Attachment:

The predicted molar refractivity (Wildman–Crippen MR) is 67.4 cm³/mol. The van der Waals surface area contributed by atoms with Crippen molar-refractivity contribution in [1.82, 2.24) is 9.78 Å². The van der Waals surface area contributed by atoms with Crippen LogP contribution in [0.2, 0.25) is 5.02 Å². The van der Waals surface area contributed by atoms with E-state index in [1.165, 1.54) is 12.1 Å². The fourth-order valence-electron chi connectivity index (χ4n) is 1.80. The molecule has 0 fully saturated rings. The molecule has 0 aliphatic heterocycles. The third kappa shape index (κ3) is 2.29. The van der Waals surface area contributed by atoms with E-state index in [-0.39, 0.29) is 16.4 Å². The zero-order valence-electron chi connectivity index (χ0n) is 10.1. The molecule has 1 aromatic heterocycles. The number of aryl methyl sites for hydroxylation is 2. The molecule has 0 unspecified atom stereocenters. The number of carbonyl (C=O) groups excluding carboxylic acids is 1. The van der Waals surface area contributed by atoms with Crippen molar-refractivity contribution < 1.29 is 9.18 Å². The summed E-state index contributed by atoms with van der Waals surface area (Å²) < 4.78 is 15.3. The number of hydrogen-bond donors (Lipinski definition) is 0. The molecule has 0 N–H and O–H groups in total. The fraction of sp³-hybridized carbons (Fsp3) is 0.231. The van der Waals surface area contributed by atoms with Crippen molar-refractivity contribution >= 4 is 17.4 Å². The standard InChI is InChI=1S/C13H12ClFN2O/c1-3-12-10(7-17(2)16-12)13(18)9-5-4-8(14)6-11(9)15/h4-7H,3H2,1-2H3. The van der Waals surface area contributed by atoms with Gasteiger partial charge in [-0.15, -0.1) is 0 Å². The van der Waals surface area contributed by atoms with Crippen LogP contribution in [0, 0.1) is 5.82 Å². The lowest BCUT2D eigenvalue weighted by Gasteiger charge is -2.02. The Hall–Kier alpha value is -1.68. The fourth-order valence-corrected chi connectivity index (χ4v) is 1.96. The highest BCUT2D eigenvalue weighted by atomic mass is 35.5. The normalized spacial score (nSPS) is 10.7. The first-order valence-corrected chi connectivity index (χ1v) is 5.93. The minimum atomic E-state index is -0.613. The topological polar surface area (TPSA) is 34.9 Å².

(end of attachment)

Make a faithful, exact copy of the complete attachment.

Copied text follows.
The predicted molar refractivity (Wildman–Crippen MR) is 67.4 cm³/mol. The van der Waals surface area contributed by atoms with Crippen molar-refractivity contribution in [1.82, 2.24) is 9.78 Å². The van der Waals surface area contributed by atoms with Crippen LogP contribution in [0.2, 0.25) is 5.02 Å². The van der Waals surface area contributed by atoms with E-state index in [1.165, 1.54) is 12.1 Å². The fourth-order valence-electron chi connectivity index (χ4n) is 1.80. The molecule has 0 fully saturated rings. The molecule has 0 aliphatic heterocycles. The third kappa shape index (κ3) is 2.29. The van der Waals surface area contributed by atoms with E-state index in [-0.39, 0.29) is 16.4 Å². The zero-order valence-electron chi connectivity index (χ0n) is 10.1. The molecule has 1 aromatic heterocycles. The number of aryl methyl sites for hydroxylation is 2. The molecule has 0 unspecified atom stereocenters. The number of carbonyl (C=O) groups excluding carboxylic acids is 1. The van der Waals surface area contributed by atoms with Crippen molar-refractivity contribution < 1.29 is 9.18 Å². The summed E-state index contributed by atoms with van der Waals surface area (Å²) < 4.78 is 15.3. The number of hydrogen-bond donors (Lipinski definition) is 0. The molecule has 0 N–H and O–H groups in total. The fraction of sp³-hybridized carbons (Fsp3) is 0.231. The van der Waals surface area contributed by atoms with Crippen molar-refractivity contribution >= 4 is 17.4 Å². The standard InChI is InChI=1S/C13H12ClFN2O/c1-3-12-10(7-17(2)16-12)13(18)9-5-4-8(14)6-11(9)15/h4-7H,3H2,1-2H3. The van der Waals surface area contributed by atoms with Gasteiger partial charge in [-0.15, -0.1) is 0 Å². The van der Waals surface area contributed by atoms with Crippen LogP contribution in [0, 0.1) is 5.82 Å². The lowest BCUT2D eigenvalue weighted by Gasteiger charge is -2.02. The Hall–Kier alpha value is -1.68. The fourth-order valence-corrected chi connectivity index (χ4v) is 1.96. The highest BCUT2D eigenvalue weighted by atomic mass is 35.5. The normalized spacial score (nSPS) is 10.7. The first-order valence-corrected chi connectivity index (χ1v) is 5.93. The minimum atomic E-state index is -0.613. The topological polar surface area (TPSA) is 34.9 Å².